The patterns of the rugs are learned in childhood, and passed on from generation to generation. There are no written directions. Designs are memorized by the artists. That's why certain artists specialize in certain designs. These are the patterns that their mothers or grandmothers taught them long ago.
Sandpaintings are another unique and symbolic art form originating, the Navajo believe, with the Holy People who lived in the underworld. Sandpaintings were, and still are, primarily ceremonial.
Navajo people believe the universe to be delicately balanced. Only man can upset it, causing disaster and/or illness. Each illness or disaster has a particular part that is related to a portion of Navajo history. Balance is restored in the universe by healing the offender with chants, herbs, prayers, songs, and sandpaintings.
The Healer (Medicine Man) or Singer goes to the offenders hogan. Restoration begins with chanting accompanied by rattles and recounting adventures of Navajo heroes.
The sand painting is begun on a bed of clean white sand on the dirt floor, Mother Earth.
Sand paintings are created with an opening facing east - the same direction as the door to the hogan, to make it difficult for evil to enter. Each design and figure must be produced carefully and in a knowledgeable way, using only the five sacred colors of sands.
Some symbolic designs provide additional power or strength; i.e., buffalo horns added to increase the dosage. When the sandpainting is completed, the patient is seated in its center. The Medicine Man then touches a particular place on the painting and relays the medicine by touching the patient, restoring harmony and health.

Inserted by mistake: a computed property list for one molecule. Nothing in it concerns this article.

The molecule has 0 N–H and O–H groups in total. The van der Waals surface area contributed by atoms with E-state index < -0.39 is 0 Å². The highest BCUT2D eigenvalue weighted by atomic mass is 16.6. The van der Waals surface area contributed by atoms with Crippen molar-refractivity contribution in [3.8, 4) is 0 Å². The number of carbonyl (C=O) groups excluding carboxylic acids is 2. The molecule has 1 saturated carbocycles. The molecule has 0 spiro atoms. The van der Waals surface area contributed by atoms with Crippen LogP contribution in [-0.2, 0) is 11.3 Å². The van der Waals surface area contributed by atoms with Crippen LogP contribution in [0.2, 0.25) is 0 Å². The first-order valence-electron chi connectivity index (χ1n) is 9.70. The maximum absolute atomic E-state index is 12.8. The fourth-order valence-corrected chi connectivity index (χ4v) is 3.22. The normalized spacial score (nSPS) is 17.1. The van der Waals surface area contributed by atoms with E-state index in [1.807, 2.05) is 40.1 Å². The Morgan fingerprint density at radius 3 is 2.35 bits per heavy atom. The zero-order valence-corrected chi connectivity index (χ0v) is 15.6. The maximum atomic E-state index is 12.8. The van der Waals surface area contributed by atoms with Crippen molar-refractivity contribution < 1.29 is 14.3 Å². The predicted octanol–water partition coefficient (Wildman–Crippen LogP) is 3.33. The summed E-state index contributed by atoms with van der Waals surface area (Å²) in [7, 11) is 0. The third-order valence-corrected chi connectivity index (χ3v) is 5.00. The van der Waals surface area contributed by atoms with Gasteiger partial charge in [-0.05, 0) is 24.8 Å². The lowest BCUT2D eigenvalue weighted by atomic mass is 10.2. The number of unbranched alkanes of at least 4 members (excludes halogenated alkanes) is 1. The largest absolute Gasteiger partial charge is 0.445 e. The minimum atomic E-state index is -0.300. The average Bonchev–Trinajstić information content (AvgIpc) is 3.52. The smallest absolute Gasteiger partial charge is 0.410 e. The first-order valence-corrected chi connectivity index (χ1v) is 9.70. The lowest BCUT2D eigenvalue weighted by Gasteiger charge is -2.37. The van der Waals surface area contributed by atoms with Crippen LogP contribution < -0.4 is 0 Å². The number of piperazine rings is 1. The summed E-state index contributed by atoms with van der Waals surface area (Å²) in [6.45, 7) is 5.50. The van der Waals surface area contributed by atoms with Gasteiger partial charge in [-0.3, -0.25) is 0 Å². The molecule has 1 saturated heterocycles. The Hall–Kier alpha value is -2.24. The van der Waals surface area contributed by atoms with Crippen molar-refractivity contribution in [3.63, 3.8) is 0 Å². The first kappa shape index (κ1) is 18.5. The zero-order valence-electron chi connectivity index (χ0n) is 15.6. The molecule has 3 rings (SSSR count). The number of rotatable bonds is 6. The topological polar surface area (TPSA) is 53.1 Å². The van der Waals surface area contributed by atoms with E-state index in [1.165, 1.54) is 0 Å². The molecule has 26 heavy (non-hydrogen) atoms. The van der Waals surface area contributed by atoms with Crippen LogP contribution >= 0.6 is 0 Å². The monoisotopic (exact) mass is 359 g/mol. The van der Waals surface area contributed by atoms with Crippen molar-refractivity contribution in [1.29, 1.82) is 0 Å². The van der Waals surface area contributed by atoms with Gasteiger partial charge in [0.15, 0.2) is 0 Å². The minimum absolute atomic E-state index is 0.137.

The sand painting is then erased and swept into a blanket. Before sunset, it is carried outside and blown into the wind, returning it to Mother Earth so that trapped evil forces will not escape. Sandpaintings which are done at night ceremonies are similarly destroyed before sunrise. There are more than a thousand ceremonial sandpaintings; less than half are produced today.
The majority of Navajo ceremonies are for curing mental and physical problems and for restoring universal harmony, once disturbed. Most Navajo ceremonies are conducted, at least primarily, for the purpose of healing disease; and while designated medicine ceremonies, they are, in fact, ritualistic prayers.
The Navajo culture is kept alive through ceremony. There are many ceremonies for different things. The ceremony teaches about history and responsibilities as a human being inside the universe and the Navajo's place in it. They teach about this world, and how one can also help with this world. It also teaches patience.
Through ceremony the language is kept alive. The ceremony is also the place to talk with the Holy Ones and the Creator. They help to bless the sick in body and mind. Ceremonies are also used to celebrate joyous occasions and they are also used to help solve problems within Navajo society and within the family.